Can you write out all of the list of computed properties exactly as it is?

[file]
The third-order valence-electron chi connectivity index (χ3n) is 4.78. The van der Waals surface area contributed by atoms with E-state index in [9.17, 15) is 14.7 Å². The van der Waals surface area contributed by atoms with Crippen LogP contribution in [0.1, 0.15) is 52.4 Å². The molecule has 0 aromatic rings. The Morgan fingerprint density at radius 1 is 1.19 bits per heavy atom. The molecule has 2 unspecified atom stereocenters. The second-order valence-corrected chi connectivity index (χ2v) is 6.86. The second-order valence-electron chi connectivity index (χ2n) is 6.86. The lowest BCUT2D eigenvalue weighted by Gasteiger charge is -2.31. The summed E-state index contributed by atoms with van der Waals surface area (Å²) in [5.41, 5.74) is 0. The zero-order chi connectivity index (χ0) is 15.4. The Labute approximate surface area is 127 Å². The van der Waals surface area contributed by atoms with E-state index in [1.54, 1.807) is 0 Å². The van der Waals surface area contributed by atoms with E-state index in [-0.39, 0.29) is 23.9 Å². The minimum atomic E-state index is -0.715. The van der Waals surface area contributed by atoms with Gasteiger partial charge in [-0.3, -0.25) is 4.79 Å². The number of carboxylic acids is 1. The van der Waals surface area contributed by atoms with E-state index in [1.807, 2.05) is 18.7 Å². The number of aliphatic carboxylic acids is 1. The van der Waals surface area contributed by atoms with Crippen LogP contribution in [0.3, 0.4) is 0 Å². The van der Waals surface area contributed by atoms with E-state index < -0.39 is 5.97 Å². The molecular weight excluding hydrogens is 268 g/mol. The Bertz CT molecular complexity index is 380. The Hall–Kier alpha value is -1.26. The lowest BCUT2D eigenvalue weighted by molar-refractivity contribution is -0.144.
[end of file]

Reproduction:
The third-order valence-electron chi connectivity index (χ3n) is 4.78. The van der Waals surface area contributed by atoms with E-state index in [9.17, 15) is 14.7 Å². The van der Waals surface area contributed by atoms with Crippen LogP contribution in [0.1, 0.15) is 52.4 Å². The molecule has 0 aromatic rings. The Morgan fingerprint density at radius 1 is 1.19 bits per heavy atom. The molecule has 2 unspecified atom stereocenters. The second-order valence-corrected chi connectivity index (χ2v) is 6.86. The second-order valence-electron chi connectivity index (χ2n) is 6.86. The lowest BCUT2D eigenvalue weighted by Gasteiger charge is -2.31. The summed E-state index contributed by atoms with van der Waals surface area (Å²) in [5.41, 5.74) is 0. The zero-order chi connectivity index (χ0) is 15.4. The Labute approximate surface area is 127 Å². The van der Waals surface area contributed by atoms with E-state index in [1.54, 1.807) is 0 Å². The van der Waals surface area contributed by atoms with E-state index in [-0.39, 0.29) is 23.9 Å². The minimum atomic E-state index is -0.715. The van der Waals surface area contributed by atoms with Gasteiger partial charge in [-0.3, -0.25) is 4.79 Å². The number of carboxylic acids is 1. The van der Waals surface area contributed by atoms with E-state index in [1.807, 2.05) is 18.7 Å². The number of aliphatic carboxylic acids is 1. The van der Waals surface area contributed by atoms with Crippen LogP contribution in [0.3, 0.4) is 0 Å². The van der Waals surface area contributed by atoms with E-state index < -0.39 is 5.97 Å². The molecular weight excluding hydrogens is 268 g/mol. The Bertz CT molecular complexity index is 380. The Hall–Kier alpha value is -1.26. The lowest BCUT2D eigenvalue weighted by molar-refractivity contribution is -0.144.